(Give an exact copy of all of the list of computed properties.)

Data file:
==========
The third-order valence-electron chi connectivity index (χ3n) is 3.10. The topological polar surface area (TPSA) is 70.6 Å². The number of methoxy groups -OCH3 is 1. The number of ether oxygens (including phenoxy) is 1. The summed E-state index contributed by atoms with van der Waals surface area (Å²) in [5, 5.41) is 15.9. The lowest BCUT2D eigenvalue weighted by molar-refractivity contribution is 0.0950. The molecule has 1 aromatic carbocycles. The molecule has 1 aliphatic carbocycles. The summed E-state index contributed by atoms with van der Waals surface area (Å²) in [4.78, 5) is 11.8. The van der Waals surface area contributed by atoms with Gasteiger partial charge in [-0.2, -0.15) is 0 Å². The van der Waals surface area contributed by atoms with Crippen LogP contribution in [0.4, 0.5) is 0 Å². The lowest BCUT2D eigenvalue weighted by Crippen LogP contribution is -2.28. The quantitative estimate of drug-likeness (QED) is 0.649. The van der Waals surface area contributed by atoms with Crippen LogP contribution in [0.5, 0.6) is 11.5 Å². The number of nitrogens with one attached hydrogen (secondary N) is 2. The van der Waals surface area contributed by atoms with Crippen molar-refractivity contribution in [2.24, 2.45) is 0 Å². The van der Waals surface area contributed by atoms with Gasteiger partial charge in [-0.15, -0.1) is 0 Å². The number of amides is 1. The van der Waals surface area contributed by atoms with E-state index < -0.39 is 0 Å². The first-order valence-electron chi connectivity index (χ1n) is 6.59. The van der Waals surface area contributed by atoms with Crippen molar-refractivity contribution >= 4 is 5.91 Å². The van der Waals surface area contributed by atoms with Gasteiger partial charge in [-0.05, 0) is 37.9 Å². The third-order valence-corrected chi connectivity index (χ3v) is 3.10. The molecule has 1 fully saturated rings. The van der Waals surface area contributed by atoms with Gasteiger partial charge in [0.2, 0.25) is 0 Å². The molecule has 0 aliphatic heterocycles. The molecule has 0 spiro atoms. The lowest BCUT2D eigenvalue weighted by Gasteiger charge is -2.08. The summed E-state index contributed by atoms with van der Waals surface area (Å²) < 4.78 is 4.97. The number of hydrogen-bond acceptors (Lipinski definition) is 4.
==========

The third-order valence-electron chi connectivity index (χ3n) is 3.10. The topological polar surface area (TPSA) is 70.6 Å². The number of methoxy groups -OCH3 is 1. The number of ether oxygens (including phenoxy) is 1. The summed E-state index contributed by atoms with van der Waals surface area (Å²) in [5, 5.41) is 15.9. The lowest BCUT2D eigenvalue weighted by molar-refractivity contribution is 0.0950. The molecule has 1 aromatic carbocycles. The molecule has 1 aliphatic carbocycles. The summed E-state index contributed by atoms with van der Waals surface area (Å²) in [4.78, 5) is 11.8. The van der Waals surface area contributed by atoms with Gasteiger partial charge in [-0.2, -0.15) is 0 Å². The van der Waals surface area contributed by atoms with Crippen LogP contribution in [0.4, 0.5) is 0 Å². The lowest BCUT2D eigenvalue weighted by Crippen LogP contribution is -2.28. The quantitative estimate of drug-likeness (QED) is 0.649. The van der Waals surface area contributed by atoms with Crippen LogP contribution in [0.5, 0.6) is 11.5 Å². The number of nitrogens with one attached hydrogen (secondary N) is 2. The van der Waals surface area contributed by atoms with Crippen molar-refractivity contribution in [2.24, 2.45) is 0 Å². The van der Waals surface area contributed by atoms with Gasteiger partial charge in [-0.15, -0.1) is 0 Å². The number of amides is 1. The van der Waals surface area contributed by atoms with E-state index < -0.39 is 0 Å². The first-order valence-electron chi connectivity index (χ1n) is 6.59. The van der Waals surface area contributed by atoms with Crippen molar-refractivity contribution >= 4 is 5.91 Å². The van der Waals surface area contributed by atoms with Gasteiger partial charge in [-0.05, 0) is 37.9 Å². The third-order valence-corrected chi connectivity index (χ3v) is 3.10. The molecule has 1 fully saturated rings. The van der Waals surface area contributed by atoms with Gasteiger partial charge in [0.2, 0.25) is 0 Å². The molecule has 0 aliphatic heterocycles. The molecule has 0 spiro atoms. The lowest BCUT2D eigenvalue weighted by Gasteiger charge is -2.08. The summed E-state index contributed by atoms with van der Waals surface area (Å²) < 4.78 is 4.97. The number of hydrogen-bond acceptors (Lipinski definition) is 4.